Potatoes: A Controversial Topic

What do you think of when I say potato? Po-tah-to?  Chips? Butter and/or sour cream? French fries? Hash browns?  Home fries?  Gnocchi?  Latkehs?  Mashed potatoes?  Au Gratin?  Well enough of that!!!  Potatoes get a bad rap;  don't even think about them or your waistline will expand?  This may be true depending on which meal you are consuming them, what you are eating on them or with them, and how often you are eating them.

Did you know that in addition to potatoes being one of the ultimate comfort foods, they are also packed with more vitamin C than oranges and tomatoes?  In addition to being an incredible source of vitamins and minerals, they also contain over 60 phytochemicals.  Potatoes can be part of a healthy diet, however a variety of fruits and veggies is key, health fats, and lean proteins are needed for a healthy balanced meal.  Most of the potato's nutrition is stored under the skin, so try not to peel them unless absolutely necessary for a recipe. The potato is best metabolized when consumed with the skin on, as are most fruits and vegetables. 

Potatoes are categorized as "white," as in stay away from anything white such as white rice, white bread, white flour, etc.  They carry a high glycemic load, meaning that the carbohydrate digests rapidly in the body causing a spike in blood sugar similar to soda.  Ugh. Grapes are not a starch, but also have a high glycemic index.  Arguably there are better choices than potatoes and grapes for your baseline way of eating, but eating potatoes seasonally, especially from your CSA, can be a healthy choice as well if you are minding the portion size, leave the skin on, carefully choose what you will serve with it, and don't eat them first thing in the morning.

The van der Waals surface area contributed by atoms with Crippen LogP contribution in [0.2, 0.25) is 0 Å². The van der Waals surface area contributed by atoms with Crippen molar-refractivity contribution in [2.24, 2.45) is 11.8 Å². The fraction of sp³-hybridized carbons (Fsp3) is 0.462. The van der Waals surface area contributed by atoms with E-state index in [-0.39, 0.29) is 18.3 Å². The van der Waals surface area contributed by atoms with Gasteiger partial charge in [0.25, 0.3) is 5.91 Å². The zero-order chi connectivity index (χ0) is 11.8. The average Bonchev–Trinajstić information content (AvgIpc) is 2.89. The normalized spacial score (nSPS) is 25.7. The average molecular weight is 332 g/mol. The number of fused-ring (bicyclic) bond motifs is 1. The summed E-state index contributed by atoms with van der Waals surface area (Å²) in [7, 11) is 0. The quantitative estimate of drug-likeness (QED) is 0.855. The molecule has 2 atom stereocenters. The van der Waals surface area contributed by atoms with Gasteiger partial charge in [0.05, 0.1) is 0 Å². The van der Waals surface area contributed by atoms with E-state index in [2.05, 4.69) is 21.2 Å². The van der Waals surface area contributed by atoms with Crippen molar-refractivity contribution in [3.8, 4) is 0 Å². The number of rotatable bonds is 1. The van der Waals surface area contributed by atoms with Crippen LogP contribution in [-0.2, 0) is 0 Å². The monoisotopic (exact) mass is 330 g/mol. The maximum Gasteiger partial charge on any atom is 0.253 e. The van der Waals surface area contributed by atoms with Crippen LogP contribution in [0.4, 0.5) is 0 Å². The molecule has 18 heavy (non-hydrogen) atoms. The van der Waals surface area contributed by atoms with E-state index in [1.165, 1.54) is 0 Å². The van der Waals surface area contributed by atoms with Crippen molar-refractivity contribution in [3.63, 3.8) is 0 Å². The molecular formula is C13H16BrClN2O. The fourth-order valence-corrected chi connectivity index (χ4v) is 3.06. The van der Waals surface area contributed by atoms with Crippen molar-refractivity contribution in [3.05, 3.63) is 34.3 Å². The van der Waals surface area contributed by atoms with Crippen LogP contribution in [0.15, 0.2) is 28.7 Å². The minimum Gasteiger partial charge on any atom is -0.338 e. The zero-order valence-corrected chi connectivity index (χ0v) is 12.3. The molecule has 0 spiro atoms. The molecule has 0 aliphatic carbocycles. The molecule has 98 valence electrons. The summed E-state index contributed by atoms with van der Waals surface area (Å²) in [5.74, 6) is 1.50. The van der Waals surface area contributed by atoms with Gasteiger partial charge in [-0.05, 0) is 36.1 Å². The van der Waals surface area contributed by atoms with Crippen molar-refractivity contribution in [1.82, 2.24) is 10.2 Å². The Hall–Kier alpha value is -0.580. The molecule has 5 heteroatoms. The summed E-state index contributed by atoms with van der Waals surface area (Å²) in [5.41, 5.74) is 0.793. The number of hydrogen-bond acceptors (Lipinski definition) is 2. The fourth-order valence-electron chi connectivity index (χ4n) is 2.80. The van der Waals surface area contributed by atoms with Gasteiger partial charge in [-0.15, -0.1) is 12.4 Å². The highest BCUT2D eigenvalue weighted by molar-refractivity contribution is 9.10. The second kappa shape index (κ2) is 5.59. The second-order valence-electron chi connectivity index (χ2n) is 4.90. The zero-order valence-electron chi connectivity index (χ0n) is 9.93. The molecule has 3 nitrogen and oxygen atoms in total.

What we serve on the potato, mix with the potato, how we cook the potato, removing the skin, which meal we eat them with, can make a monster out of the potato.


Potatoes will keep for up to around ten weeks, however the "newer" the potato, the higher the nutritional value.  Discard soft potatoes, those with spuds, and remove any green areas.  To help prevent potatoes from spoiling and sprouting, avoid sunlight and store in a cool dark place , do not refrigerate, and do not store in plastic bags.


Always wash your produce in a store bought veggie wash or in a white vinegar and water solution.  Do not use hand, body, or dish soap as they will leave chemical residue.  Wash the potatoes even if you plan on peeling them, whole and skin on, with a veggie brush, scrubbing the surface of the skin using a circular motion.   Rinse and ready to use or peel if you desire.

Potatoes can be blanched for green or nicoise salad, boiled for salad or smashed/mashed, baked, broiled, grilled, steamed, fried. 

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